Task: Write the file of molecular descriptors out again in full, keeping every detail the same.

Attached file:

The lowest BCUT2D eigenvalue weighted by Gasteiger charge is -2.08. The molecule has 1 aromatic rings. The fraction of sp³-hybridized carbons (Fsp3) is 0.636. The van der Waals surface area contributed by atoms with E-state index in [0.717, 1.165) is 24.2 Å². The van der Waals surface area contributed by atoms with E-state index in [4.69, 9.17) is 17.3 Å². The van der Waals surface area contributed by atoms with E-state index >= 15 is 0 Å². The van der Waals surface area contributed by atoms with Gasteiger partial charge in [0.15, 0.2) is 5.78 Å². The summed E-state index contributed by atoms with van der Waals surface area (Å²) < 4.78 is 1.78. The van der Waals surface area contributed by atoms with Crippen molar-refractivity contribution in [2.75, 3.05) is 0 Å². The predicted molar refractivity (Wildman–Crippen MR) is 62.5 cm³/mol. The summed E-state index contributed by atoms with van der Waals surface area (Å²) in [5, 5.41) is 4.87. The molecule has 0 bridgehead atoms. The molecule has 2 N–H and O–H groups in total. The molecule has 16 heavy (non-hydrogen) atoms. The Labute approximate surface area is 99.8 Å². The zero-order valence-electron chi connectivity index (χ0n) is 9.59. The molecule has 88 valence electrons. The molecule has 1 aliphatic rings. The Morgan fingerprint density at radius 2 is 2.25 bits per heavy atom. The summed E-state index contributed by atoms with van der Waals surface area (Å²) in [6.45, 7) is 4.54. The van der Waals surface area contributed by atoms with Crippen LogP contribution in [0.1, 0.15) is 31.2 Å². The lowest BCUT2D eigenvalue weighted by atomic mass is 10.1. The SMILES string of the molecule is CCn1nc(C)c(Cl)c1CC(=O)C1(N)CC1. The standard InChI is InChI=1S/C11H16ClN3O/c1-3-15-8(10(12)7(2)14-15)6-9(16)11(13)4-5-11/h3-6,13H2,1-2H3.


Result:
The lowest BCUT2D eigenvalue weighted by Gasteiger charge is -2.08. The molecule has 1 aromatic rings. The fraction of sp³-hybridized carbons (Fsp3) is 0.636. The van der Waals surface area contributed by atoms with E-state index in [0.717, 1.165) is 24.2 Å². The van der Waals surface area contributed by atoms with E-state index in [4.69, 9.17) is 17.3 Å². The van der Waals surface area contributed by atoms with E-state index >= 15 is 0 Å². The van der Waals surface area contributed by atoms with Gasteiger partial charge in [0.15, 0.2) is 5.78 Å². The summed E-state index contributed by atoms with van der Waals surface area (Å²) < 4.78 is 1.78. The van der Waals surface area contributed by atoms with Crippen molar-refractivity contribution in [2.75, 3.05) is 0 Å². The predicted molar refractivity (Wildman–Crippen MR) is 62.5 cm³/mol. The summed E-state index contributed by atoms with van der Waals surface area (Å²) in [5, 5.41) is 4.87. The molecule has 0 bridgehead atoms. The molecule has 2 N–H and O–H groups in total. The molecule has 16 heavy (non-hydrogen) atoms. The Labute approximate surface area is 99.8 Å². The zero-order valence-electron chi connectivity index (χ0n) is 9.59. The molecule has 88 valence electrons. The molecule has 1 aliphatic rings. The Morgan fingerprint density at radius 2 is 2.25 bits per heavy atom. The summed E-state index contributed by atoms with van der Waals surface area (Å²) in [6.45, 7) is 4.54. The van der Waals surface area contributed by atoms with Crippen LogP contribution in [0.1, 0.15) is 31.2 Å². The lowest BCUT2D eigenvalue weighted by atomic mass is 10.1. The SMILES string of the molecule is CCn1nc(C)c(Cl)c1CC(=O)C1(N)CC1. The standard InChI is InChI=1S/C11H16ClN3O/c1-3-15-8(10(12)7(2)14-15)6-9(16)11(13)4-5-11/h3-6,13H2,1-2H3.